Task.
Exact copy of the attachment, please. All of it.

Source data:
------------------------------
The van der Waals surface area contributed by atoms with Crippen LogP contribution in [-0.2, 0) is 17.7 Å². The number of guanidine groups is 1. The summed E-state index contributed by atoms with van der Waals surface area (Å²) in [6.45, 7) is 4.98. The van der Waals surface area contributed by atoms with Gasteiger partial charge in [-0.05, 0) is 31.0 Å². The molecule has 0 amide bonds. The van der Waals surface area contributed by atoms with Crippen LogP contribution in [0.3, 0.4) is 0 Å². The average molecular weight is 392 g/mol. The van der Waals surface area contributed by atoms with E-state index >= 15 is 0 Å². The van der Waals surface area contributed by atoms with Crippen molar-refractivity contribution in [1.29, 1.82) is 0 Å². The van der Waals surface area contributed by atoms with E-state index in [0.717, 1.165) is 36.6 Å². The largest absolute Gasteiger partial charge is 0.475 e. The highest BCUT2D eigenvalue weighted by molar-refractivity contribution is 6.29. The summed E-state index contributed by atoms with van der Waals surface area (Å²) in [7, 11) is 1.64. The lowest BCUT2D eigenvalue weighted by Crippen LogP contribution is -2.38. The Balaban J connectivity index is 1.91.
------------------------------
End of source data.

The van der Waals surface area contributed by atoms with Crippen LogP contribution in [-0.2, 0) is 17.7 Å². The number of guanidine groups is 1. The summed E-state index contributed by atoms with van der Waals surface area (Å²) in [6.45, 7) is 4.98. The van der Waals surface area contributed by atoms with Gasteiger partial charge in [-0.05, 0) is 31.0 Å². The molecule has 0 amide bonds. The van der Waals surface area contributed by atoms with Crippen LogP contribution in [0.3, 0.4) is 0 Å². The average molecular weight is 392 g/mol. The van der Waals surface area contributed by atoms with E-state index >= 15 is 0 Å². The van der Waals surface area contributed by atoms with Crippen molar-refractivity contribution in [1.29, 1.82) is 0 Å². The van der Waals surface area contributed by atoms with E-state index in [0.717, 1.165) is 36.6 Å². The largest absolute Gasteiger partial charge is 0.475 e. The highest BCUT2D eigenvalue weighted by molar-refractivity contribution is 6.29. The summed E-state index contributed by atoms with van der Waals surface area (Å²) in [7, 11) is 1.64. The lowest BCUT2D eigenvalue weighted by Crippen LogP contribution is -2.38. The Balaban J connectivity index is 1.91.